Add another fill from the menu, then double click the fill colour and enter 45, 30, 90, in the RGB values Drag this darker blue fill underneath the first fill, then click the little FX icon at the bottom of the Appearance panel and choose Distort & Transform > Transform Enter -1px and 1px in the Horizontal and Vertical Move options, then set the number of Copies to 10 Use the Eyedropper tool to sample the background shape colour as a stroke, then set the size to 15pt

You'll notice that each individual letter is outlined, which doesn't look right with this Script font You can fix this by choosing Pathfinder > Add from the FX menu Use the same technique to style up the next text element Start by clearing out the default black fill, then add a new fill in the Appearance panel Choose the dark blue of 45, 30, 90

Add another fill, and sample the pale background shape Drag it below the dark blue fill in the Appearance panel order Add a Transform Effect and set the Move values to -1px and 1px, then add 2 copies Drag this pale coloured fill onto the new icon to duplicate it, then change the colour to the light blue background Drag it to the bottom of the stack of fills

Expand the effects and click Transform to edit its settings Change the number of copies to 4 The effect is very similar to that used on the 'Come in' wording, except it uses just fills rather than a stroke You can layer up different fills to create some really cool effects Let's add some more effects to the big Open text

Clear out the default fill and add a new fill in the Appearance panel Choose a red of 250, 0 ,80 Add another fill, this time choosing the dark blue 45, 30, 90 colour Drag it to the bottom, or just edit the fill that's already underneath Add a Transform at -1 and 1px then set the number of Copies to 20 to produce a big 3D effect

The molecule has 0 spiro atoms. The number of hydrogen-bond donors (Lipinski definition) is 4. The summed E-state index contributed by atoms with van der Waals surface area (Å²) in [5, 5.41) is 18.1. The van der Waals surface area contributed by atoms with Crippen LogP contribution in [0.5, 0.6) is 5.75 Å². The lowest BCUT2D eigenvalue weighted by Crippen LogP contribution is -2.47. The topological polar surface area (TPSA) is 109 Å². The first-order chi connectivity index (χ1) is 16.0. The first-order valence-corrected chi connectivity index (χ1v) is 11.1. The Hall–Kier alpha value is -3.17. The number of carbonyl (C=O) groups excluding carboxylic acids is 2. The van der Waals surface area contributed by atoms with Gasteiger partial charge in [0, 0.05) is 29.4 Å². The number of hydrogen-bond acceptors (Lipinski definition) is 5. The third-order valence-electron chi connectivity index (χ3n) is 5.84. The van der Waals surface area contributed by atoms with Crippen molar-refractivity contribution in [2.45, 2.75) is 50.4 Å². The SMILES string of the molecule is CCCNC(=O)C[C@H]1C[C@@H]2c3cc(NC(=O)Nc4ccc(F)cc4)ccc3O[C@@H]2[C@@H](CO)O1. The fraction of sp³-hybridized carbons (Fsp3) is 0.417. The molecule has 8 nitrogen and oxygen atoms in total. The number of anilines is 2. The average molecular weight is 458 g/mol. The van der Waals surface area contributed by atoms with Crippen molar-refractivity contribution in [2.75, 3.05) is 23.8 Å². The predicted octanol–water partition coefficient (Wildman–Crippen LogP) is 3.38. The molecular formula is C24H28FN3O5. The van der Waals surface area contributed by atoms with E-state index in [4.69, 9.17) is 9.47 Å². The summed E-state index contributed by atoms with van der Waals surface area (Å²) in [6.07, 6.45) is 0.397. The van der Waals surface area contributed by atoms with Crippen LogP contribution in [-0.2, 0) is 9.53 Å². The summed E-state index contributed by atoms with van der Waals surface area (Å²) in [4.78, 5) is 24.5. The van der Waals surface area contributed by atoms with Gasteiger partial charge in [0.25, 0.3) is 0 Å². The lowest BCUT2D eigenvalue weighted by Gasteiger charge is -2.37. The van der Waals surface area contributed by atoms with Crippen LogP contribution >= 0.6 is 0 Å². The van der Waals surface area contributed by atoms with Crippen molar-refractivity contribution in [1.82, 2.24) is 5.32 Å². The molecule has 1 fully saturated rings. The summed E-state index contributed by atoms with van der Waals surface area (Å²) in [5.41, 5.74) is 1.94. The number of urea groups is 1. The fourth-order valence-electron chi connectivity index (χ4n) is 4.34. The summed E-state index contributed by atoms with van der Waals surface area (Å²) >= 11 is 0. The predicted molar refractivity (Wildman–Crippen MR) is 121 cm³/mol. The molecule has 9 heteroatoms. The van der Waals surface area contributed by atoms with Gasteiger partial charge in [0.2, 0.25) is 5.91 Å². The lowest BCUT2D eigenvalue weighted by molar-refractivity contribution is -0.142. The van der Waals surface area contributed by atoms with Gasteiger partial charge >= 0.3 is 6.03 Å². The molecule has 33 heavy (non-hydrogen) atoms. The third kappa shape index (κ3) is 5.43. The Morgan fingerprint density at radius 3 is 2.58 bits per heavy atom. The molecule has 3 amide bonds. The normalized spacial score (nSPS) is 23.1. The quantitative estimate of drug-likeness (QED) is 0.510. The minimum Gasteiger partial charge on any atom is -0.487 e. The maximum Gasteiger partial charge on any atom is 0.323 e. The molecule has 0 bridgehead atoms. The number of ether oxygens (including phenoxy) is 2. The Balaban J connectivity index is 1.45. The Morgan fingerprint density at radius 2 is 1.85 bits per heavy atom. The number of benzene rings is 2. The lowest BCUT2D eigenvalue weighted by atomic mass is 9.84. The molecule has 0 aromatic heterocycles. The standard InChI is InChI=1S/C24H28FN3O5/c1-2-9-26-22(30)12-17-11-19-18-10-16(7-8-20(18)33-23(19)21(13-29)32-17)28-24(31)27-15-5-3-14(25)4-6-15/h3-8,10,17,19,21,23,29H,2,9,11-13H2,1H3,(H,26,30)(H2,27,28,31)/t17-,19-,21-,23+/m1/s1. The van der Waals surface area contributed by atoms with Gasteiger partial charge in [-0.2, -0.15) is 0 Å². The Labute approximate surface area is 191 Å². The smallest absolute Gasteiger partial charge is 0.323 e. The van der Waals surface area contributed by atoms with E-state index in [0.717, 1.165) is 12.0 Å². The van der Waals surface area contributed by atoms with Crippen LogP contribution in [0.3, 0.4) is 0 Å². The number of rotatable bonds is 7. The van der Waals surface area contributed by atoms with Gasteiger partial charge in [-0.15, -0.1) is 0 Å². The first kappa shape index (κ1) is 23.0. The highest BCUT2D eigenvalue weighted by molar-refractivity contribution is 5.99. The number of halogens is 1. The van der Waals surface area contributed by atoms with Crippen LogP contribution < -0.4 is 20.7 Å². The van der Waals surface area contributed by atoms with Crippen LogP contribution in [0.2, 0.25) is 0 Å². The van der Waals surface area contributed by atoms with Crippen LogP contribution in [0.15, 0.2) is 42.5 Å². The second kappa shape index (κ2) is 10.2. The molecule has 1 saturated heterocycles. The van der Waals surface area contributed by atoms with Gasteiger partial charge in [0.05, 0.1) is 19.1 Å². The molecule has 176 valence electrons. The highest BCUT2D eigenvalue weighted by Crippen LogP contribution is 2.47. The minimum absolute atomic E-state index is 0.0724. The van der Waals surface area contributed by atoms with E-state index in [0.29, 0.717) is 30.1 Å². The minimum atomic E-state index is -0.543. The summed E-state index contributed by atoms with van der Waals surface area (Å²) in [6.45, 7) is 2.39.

Click on the red fill and add an Offset Path effect Set the Offset to -4px Add another fill, this time sampling the pale background colour Drag it between the Red and Blue colours Add an Offset to this fill too, but set the value at -2px

You can see how you can come up with some great text effects by layering up fills to produce alternating outlines and shadows Go to Object > Unlock All to make those background elements selectable again Retro designs always look great with a bit of texturing It is possible to add textures directly in Illustrator, but you get the best results working in Photoshop I'm going to be using one of my free rusty metal mockups, which you can download from my website

Draw a selection around everything in Illustrator and hit CMD+C (or CTRL C on Windows to Copy), then switch over to your chosen mockup in Photoshop I'm using number 19 from my pack Double click the Smart Object layer to edits its contents Paste in your graphic and scale it to size Press CMD+S to Save, then CMD+W to Close this Smart Object and return back to the main PSD

This mockup is designed for single colour logo graphics, so turn off the visibility of the Solid Fill, then add a Black and White adjustment layer above the background to remove the red colour from the original texture The final result is some great looking retro style type, made entirely in Adobe Illustrator's Appearance panel The best part is, this text is still editable in Illustrator, so you can change the wording and the font and still have the effects applied So I hope you enjoyed this tutorial, if you did be sure to stick around by hitting the subcsribe button on my channel Check out some of my other videos for more Illustrator tips, as well as my website for more written tutorials and free design resources

Thank you very much for watching, and I'll see you in the next one!